07:06 The colonial dinoflagellate Alexandrium catenella (2X).

07:14 Eyespots of the colonial green flagellate Eudorina sp. (Volvocales).

07:20 Micractinium sp.: colonial green alga (Chlorococcales).

07:28 Colonial diatom Bacillaria paradoxa (5X).

07:49 Anthophysa (probably A. vegetans), a colourless colonial chrysophyte; the cells collectively secrete a stalk.

07:55 Volvox sp.: colonial green alga (Volvocales).

08:55 Leaf from the common garden plant Tradescantia sp.

09:08 Blue flower from Tradescantia.

09:39 Stamen hairs from flower, Tradescantia.

09:49 Cytoplasmic streaming in stamen hair cells.

10:00 Small amoeba, probably Hartmanella sp. (25X).

10:12 Unidentified blue/yellow flower.

10:23 Tiny flower (ca. 1 cm.) from floral spray of the orchid Dendrochilum longifolium.

11:11 Chromatophores (pigmented cells) from a scale of the squirrel fish Sargocentron seychellensis. The red cells are "erythrophores", the black cells "melanophores"; each of these cells disperses thousands of minute pigment particles in and out throughout the cytoplasm. Coordinated movement is controlled by the nervous system. (100X).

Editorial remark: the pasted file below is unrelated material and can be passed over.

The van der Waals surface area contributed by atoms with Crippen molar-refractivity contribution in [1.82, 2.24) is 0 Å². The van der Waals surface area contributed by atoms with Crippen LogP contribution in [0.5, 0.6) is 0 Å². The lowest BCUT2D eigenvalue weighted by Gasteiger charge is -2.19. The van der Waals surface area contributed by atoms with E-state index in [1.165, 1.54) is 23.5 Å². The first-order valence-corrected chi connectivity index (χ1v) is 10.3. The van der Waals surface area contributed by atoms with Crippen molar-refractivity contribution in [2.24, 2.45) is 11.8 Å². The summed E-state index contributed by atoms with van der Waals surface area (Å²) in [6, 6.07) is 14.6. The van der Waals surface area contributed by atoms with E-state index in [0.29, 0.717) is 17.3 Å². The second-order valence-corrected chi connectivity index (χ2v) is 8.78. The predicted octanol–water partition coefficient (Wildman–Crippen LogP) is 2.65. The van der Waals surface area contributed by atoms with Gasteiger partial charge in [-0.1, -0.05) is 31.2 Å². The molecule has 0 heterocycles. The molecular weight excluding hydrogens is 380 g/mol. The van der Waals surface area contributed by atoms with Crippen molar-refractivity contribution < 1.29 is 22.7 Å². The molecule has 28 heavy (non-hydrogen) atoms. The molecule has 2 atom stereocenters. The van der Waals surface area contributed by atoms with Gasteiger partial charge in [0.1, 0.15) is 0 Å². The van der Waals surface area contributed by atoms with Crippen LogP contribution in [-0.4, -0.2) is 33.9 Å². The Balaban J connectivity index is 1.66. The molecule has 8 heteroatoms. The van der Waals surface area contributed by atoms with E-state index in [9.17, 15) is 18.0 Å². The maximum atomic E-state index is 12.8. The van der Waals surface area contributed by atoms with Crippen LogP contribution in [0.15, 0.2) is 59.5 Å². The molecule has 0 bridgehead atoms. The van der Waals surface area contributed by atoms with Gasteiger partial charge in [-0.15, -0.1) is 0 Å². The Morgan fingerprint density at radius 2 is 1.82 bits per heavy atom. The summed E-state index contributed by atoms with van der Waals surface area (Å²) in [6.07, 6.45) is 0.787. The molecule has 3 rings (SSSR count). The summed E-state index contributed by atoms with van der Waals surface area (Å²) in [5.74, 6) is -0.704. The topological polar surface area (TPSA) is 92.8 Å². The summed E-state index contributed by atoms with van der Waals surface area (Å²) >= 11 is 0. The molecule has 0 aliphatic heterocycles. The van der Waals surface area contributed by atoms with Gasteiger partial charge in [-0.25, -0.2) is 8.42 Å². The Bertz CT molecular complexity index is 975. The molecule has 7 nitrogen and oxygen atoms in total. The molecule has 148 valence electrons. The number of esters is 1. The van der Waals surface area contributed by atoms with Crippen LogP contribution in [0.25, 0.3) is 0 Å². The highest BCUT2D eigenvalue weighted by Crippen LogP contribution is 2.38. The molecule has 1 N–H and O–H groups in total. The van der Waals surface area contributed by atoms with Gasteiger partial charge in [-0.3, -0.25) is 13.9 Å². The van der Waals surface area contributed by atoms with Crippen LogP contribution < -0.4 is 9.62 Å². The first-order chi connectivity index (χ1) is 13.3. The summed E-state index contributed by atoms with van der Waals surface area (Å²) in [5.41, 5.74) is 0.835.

11:44 Explant from lung tissue of the newt Taricha granulosa (filmed overnight).

11:55 Cultured cells from newt lung tissue (100X).

12:02                    " "

Quotation: "Every cell comes from a cell." Rudolf Virchow (1858), Die Cellular pathologie in ihrer Begrundung auf physiologische und pathologische Gewebelehre. Berlin

12:21 Small amoeba dividing (25 mins.).

12:31 The desmid Arthrodesmus sp. dividing (green alga: Zygnematales) (2 hrs).

12:42 Two cells of Phacus sp., dividing (30 mins.).

12:57 The colonial diatom Thalassirosira sp. Cells are held together by a bundle of chitin filaments which are secreted to separate newly formed daughter cells (40 mins.) .

13:25 Newt lung cell undergoing mitosis and cleavage (1.5 hrs.).

13:37 The diatom Striatella unipunctata dividing (20 mins.).